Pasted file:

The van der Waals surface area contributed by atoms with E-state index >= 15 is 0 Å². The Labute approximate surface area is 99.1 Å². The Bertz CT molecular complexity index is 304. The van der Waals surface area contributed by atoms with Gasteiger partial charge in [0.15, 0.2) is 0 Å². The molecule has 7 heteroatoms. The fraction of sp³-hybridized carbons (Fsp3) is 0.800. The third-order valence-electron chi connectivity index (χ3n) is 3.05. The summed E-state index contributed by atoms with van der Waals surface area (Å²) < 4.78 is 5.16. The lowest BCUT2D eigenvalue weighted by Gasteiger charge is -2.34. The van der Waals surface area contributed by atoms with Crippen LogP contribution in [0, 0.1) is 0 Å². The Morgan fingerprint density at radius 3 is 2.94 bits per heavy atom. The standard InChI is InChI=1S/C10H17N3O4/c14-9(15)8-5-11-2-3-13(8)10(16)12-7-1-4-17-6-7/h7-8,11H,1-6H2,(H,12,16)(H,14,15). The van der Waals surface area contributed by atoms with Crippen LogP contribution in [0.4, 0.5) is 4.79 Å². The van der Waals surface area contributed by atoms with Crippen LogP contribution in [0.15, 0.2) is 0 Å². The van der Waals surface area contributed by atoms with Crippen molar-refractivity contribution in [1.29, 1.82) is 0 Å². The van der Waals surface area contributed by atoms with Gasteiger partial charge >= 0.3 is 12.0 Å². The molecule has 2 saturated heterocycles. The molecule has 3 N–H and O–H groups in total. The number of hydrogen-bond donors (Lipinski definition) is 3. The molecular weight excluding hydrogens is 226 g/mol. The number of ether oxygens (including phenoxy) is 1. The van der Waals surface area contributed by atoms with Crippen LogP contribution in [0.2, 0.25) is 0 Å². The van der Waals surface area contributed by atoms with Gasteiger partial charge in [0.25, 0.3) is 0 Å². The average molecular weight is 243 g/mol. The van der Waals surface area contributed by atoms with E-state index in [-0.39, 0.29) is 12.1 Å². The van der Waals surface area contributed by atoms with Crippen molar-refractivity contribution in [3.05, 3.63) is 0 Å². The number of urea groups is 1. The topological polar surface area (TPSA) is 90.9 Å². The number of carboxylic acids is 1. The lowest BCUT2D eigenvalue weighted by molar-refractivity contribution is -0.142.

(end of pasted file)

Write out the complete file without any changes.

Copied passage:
The van der Waals surface area contributed by atoms with E-state index >= 15 is 0 Å². The Labute approximate surface area is 99.1 Å². The Bertz CT molecular complexity index is 304. The van der Waals surface area contributed by atoms with Gasteiger partial charge in [0.15, 0.2) is 0 Å². The molecule has 7 heteroatoms. The fraction of sp³-hybridized carbons (Fsp3) is 0.800. The third-order valence-electron chi connectivity index (χ3n) is 3.05. The summed E-state index contributed by atoms with van der Waals surface area (Å²) < 4.78 is 5.16. The lowest BCUT2D eigenvalue weighted by Gasteiger charge is -2.34. The van der Waals surface area contributed by atoms with Crippen LogP contribution in [0, 0.1) is 0 Å². The Morgan fingerprint density at radius 3 is 2.94 bits per heavy atom. The standard InChI is InChI=1S/C10H17N3O4/c14-9(15)8-5-11-2-3-13(8)10(16)12-7-1-4-17-6-7/h7-8,11H,1-6H2,(H,12,16)(H,14,15). The van der Waals surface area contributed by atoms with Crippen LogP contribution in [0.4, 0.5) is 4.79 Å². The van der Waals surface area contributed by atoms with Crippen LogP contribution in [0.15, 0.2) is 0 Å². The van der Waals surface area contributed by atoms with Crippen molar-refractivity contribution in [1.29, 1.82) is 0 Å². The van der Waals surface area contributed by atoms with Gasteiger partial charge >= 0.3 is 12.0 Å². The molecule has 2 saturated heterocycles. The molecule has 3 N–H and O–H groups in total. The number of hydrogen-bond donors (Lipinski definition) is 3. The molecular weight excluding hydrogens is 226 g/mol. The number of ether oxygens (including phenoxy) is 1. The van der Waals surface area contributed by atoms with Crippen LogP contribution in [0.2, 0.25) is 0 Å². The van der Waals surface area contributed by atoms with Gasteiger partial charge in [0.25, 0.3) is 0 Å². The average molecular weight is 243 g/mol. The van der Waals surface area contributed by atoms with E-state index in [-0.39, 0.29) is 12.1 Å². The van der Waals surface area contributed by atoms with Crippen molar-refractivity contribution in [3.05, 3.63) is 0 Å². The number of urea groups is 1. The topological polar surface area (TPSA) is 90.9 Å². The number of carboxylic acids is 1. The lowest BCUT2D eigenvalue weighted by molar-refractivity contribution is -0.142.